Building a compelling dog food and treats inventory requires pet
specialty retailers to be on top of what’s important to pet owners in order toget these customers through their doors.
It’s always been important that pet specialty retailers create a vibrantproduct mix—one where products practically fly out the door rather than lollabout on the shelves unable to earn their keep. During these pandemic times,it’s even more essential to have an inventory that works for—rather thanagainst—store profitability. As such, staying on top of trends needs to be atthe top of any retailer’s to-do list.
Consider the dog food and treats category, which tends to serve as the primarydraw for bringing pet owners into stores. Once through the doors, customerstypically shop other categories and tack on some impulse purchases.Consequently, offering the foods and treats that are aligned with what isimportant to consumers, and being knowledgeable about the ins and outs of petnutrition, can bring a store-wide benefit.
So, what are dog owners looking for when it comes to what they feed theirpets? In general, the big three elements include minimal-ingredient diets,premium quality, and a sustainable component to ensure their purchase ishelping the Earth, not harming it.
Deeper in Trends
One trend in play for a while now, and becoming more entrenched, is thewillingness to splurge more on pet food that’s high-quality. Where pet ownerswere once somewhat price sensitive, this has changed as recognition about thepositive impact that higher-quality food and treats have on their pet’s healthand well being.
Tyler Atkins, chief sales and marketing officer for SquarePet , agreesthere has been a strong movement toward premium options that provide solutionsto issues their pets may be experiencing, as well as simplifying their pets’diets in the same way they’re eating cleaner in their own.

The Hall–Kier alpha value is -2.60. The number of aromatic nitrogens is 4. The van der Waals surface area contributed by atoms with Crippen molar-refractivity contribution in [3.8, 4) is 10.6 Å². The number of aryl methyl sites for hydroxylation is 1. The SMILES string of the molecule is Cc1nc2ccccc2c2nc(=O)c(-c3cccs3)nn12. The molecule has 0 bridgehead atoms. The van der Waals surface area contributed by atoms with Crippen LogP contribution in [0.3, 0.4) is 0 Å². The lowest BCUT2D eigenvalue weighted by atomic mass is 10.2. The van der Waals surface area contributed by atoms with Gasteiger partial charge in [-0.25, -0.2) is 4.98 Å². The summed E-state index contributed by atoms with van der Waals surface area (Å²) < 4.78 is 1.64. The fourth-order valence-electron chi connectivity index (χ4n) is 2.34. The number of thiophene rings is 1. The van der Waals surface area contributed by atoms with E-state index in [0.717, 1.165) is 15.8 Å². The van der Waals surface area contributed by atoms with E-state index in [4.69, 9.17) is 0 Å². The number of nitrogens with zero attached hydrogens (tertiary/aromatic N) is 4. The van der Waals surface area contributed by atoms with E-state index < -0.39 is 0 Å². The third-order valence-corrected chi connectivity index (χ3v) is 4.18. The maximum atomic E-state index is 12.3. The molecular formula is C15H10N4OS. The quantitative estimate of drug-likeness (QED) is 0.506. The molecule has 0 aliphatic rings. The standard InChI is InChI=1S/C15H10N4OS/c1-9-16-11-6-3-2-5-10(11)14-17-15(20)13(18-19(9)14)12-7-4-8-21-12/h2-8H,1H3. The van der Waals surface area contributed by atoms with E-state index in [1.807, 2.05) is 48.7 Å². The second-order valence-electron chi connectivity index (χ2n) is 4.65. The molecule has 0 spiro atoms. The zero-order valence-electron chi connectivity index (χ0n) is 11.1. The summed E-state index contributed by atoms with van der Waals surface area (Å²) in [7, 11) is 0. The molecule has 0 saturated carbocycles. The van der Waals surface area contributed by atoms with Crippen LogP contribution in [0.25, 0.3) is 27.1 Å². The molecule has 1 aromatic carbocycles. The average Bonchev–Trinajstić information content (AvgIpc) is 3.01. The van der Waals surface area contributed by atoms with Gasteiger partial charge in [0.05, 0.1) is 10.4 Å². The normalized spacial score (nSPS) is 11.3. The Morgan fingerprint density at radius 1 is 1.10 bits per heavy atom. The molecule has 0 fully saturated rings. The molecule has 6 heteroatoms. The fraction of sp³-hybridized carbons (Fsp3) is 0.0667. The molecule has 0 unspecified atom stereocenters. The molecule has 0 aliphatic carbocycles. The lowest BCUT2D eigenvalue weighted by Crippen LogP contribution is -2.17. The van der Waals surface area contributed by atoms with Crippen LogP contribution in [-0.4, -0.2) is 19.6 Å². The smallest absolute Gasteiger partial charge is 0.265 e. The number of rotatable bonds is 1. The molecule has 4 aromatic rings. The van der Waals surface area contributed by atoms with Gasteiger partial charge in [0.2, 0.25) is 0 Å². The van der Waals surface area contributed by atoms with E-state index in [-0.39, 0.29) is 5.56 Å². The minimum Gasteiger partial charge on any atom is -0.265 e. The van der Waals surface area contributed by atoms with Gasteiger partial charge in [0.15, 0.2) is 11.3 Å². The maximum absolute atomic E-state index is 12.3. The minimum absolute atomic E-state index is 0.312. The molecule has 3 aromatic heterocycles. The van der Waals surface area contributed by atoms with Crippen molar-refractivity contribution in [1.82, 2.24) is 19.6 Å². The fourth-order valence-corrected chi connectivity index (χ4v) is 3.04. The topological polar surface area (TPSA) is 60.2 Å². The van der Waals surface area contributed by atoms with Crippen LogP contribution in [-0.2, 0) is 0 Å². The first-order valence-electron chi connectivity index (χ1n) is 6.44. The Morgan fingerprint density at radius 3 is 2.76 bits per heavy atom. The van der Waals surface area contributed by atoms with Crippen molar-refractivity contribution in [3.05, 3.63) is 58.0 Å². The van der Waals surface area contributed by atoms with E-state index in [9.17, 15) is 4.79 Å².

This parlays into another trend—sustainability, which has become a significantdriver behind purchasing decisions, explains Heather Hickey, vice president ofsales for ZIWI USA, Inc. This desire, like many others in the petindustry, stemmed from the traction sustainability has gained in the humanarena. As such, Hickey says consumers are gravitating toward premium productsthat are formulated to provide a nutritional and functional boost for thepet’s diet.
Along with functional ingredients, premium quality and sustainability—thelatter of which is particularly important to Millennial and Gen Z pet owners,notes Lindsay Tracy, vice president of business development for Redbarn PetProducts —gentle processing and the inclusion of whole grains are otherfactors inspiring purchasing decisions.
“The desire for wholesome, natural and clean-label options remains strong,”says Tracy. “We think pet wellness will continue to be a huge focus,particularly with dental health, anxiety support and joint, skin and hearthealth.”
Perhaps one of the newest trends is what David Sanborn, general manager forFLAVORS Food Toppers , calls “healthy convenience.” This is particularlyevident in the U.S., with the fast-food chains and the proliferation of home-delivery companies, he says.
“The same ideas and tactics can be seen in dog and cat foods, where premium-quality dry kibbles, refrigerated food and prepared meals are growing inpopularity and have the benefits of being healthier alternatives to the basickibbles from the past, while still being very convenient to a pet owner,”explains Sanborn.
Behind the Trends
While stocking these trends is one thing, understanding the factors behindthem is another. Sanborn credits the switch to people thinking of their petsas children rather than just pets as one of the biggest drivers behind theirpurchasing decisions. This change of perspective has made pet owners willingto spend more money and time on them, he explains.